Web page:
This essay sounds fascinating! Unfortunately, I can’t seem to find it on the public internet…
About, oh, maybe 3 years ago, long before we had company internal blogs, Jacob Gabrielson wrote and circulated a brilliant essay called Zero Config.
Although the post as-a-whole is fascinating and mostly about blogging, this caught my eye because I have been trying to look at reducing the amount of configuration for my current client. Much config is duplicated, and some is just not worth being config and is more constant; e.g. setting the format for a message seems to make sense in the configuration until you realise you can never change it after the first message has been written in that format!
Likewise, almost every project and service is built and released in subtly different ways, as each had someone had to be honed to fit a very specific need (if that’s the case, it was done poorly!) – but the result is a package of releases that are hard to automate because little is repeatable, common or shared!
If anyone knows how I might get to see a copy of this essay I’d love to hear about it…
This is a handy tip if you just want to donload and install Sql Server Management Studio on a machine: Get Just The Tools: SSMS Download | Strate SQL.
you can download just the management tools through the Microsoft® SQL Server® 2012 Service Pack 1 (SP1) Express download page. Just select either SQLManagementStudio_x64_ENU.exe or SQLManagementStudio_x86_ENU.exe from the download options and you’ll have the full version of SSMS at your fingertips; in about a quarter the size of the full installation download.
Although I have owned a Canon EOS 5D Mark II for some time, I don’t get to use it as often as I would like; so somehow I have never got round to getting a card reader that can handle the size of Compact Flash card that I have… and many seem to recommend for uploading pictures.
…and the Solar System is pretty Big too:
Thanks to the following post by Geoff King I finally managed to install Quicken 2004 onto my Windows 8.1 computer: The steps I took to run Quicken 2004 on Windows7 Professional Solved – Windows 7 Help Forums.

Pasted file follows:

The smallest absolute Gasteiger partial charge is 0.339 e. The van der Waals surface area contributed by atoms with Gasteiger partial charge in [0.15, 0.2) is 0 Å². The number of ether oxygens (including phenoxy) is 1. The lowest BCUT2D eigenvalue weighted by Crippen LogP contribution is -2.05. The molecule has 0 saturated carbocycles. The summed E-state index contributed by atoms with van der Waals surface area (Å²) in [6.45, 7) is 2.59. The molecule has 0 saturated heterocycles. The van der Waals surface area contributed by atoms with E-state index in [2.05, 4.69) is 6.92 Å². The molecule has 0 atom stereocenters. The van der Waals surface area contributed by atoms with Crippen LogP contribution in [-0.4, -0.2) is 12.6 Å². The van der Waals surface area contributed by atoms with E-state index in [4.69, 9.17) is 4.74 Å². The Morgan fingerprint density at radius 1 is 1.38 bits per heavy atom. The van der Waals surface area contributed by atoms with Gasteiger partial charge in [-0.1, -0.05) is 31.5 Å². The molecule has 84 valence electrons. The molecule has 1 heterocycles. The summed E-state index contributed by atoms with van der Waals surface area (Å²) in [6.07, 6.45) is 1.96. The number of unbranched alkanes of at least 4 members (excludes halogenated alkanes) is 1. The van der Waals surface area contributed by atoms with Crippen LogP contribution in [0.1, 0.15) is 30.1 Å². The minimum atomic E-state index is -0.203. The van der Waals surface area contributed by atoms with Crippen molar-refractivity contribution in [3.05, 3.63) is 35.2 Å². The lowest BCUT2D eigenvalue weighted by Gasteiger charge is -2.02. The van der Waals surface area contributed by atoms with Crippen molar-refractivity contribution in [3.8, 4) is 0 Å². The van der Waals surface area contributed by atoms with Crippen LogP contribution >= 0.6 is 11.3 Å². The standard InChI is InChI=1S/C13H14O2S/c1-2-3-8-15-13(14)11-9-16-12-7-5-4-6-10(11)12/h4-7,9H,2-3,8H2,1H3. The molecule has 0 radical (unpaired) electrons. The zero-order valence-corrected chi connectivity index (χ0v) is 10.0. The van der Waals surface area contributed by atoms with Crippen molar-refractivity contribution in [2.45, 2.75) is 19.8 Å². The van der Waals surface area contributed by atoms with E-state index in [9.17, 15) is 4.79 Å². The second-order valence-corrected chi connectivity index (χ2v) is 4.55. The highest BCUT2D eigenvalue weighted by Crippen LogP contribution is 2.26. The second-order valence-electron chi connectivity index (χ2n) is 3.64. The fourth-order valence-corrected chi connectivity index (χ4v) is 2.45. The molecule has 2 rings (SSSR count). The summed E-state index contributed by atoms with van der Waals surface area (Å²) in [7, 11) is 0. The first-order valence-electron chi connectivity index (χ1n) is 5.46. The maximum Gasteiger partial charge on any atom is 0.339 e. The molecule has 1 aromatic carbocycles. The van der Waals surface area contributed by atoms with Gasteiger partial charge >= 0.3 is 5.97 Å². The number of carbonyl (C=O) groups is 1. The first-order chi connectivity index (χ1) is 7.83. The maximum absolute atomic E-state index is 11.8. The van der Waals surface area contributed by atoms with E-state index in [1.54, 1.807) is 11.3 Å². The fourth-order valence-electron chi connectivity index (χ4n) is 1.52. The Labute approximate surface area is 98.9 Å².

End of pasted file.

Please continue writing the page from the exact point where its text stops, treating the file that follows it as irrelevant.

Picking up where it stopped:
It sounds like it should be trivial: Create a WCF web library and host it in IIS. Surely lots of people need to do this, and it will be easy in a fairly modern version of Visual Studio like 2012? Well, I did not find it easy despite reading a Step-by-Step book (Microsoft Windows Communication Foundation by John Sharp, 2007), lots of blog posts and MSDN articles and so on. Of course, in fairness, the book was quite old compared to my development environment, but in several respects it still seemed quite current.
There’s an awesome registry key documented in this Scott Hanselman blog below to turn off the all-caps menu headings in Visual Studio 2012:
REG_DWORD value: 1
This is worth being aware of. People have a tendency to pay more attention to the things or ideas that confirm beliefs that they already hold (Confirmation Bias), so if you imagine your search results, or news feed, or similar being biased to show you stuff you already ‘know’, you may be happy with the results, but you may never be challenged to see other beliefs, or, in some circumstances… facts.
Have you ever changed something in your home and at work, expecting life or work to be much better afterwards, and then found yourself on a path of being forced to make several other changes – just to get the promised improvements to actually work, or to get back old functionality that mysteriously disappeared?
I have certainly experienced this myself on many occasions; but today I want to talk about one specific instance following an upgrade to new large monitors; I recently bought new monitors that support a higher resolution than I have ever used before: WQHD or 2560 x 1440. Continue reading